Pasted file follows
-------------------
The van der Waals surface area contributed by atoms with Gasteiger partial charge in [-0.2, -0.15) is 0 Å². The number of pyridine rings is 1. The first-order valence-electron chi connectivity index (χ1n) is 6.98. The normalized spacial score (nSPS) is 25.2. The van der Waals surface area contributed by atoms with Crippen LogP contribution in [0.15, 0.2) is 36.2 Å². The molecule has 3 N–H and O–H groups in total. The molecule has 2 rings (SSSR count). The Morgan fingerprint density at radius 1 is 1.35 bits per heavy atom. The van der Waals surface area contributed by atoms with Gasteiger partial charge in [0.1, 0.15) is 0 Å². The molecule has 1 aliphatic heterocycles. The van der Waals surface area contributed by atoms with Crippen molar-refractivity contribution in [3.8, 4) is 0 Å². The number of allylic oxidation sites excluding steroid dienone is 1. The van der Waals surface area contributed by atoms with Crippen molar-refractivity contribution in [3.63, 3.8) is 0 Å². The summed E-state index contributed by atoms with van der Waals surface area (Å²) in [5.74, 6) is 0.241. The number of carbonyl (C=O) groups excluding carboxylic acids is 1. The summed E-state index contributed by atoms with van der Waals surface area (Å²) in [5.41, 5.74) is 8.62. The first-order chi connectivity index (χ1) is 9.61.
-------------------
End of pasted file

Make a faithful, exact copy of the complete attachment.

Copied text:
The van der Waals surface area contributed by atoms with Gasteiger partial charge in [-0.2, -0.15) is 0 Å². The number of pyridine rings is 1. The first-order valence-electron chi connectivity index (χ1n) is 6.98. The normalized spacial score (nSPS) is 25.2. The van der Waals surface area contributed by atoms with Crippen LogP contribution in [0.15, 0.2) is 36.2 Å². The molecule has 3 N–H and O–H groups in total. The molecule has 2 rings (SSSR count). The Morgan fingerprint density at radius 1 is 1.35 bits per heavy atom. The van der Waals surface area contributed by atoms with Gasteiger partial charge in [0.1, 0.15) is 0 Å². The molecule has 1 aliphatic heterocycles. The van der Waals surface area contributed by atoms with Crippen molar-refractivity contribution in [3.8, 4) is 0 Å². The number of allylic oxidation sites excluding steroid dienone is 1. The van der Waals surface area contributed by atoms with Crippen molar-refractivity contribution in [3.63, 3.8) is 0 Å². The summed E-state index contributed by atoms with van der Waals surface area (Å²) in [5.74, 6) is 0.241. The number of carbonyl (C=O) groups excluding carboxylic acids is 1. The summed E-state index contributed by atoms with van der Waals surface area (Å²) in [5.41, 5.74) is 8.62. The first-order chi connectivity index (χ1) is 9.61.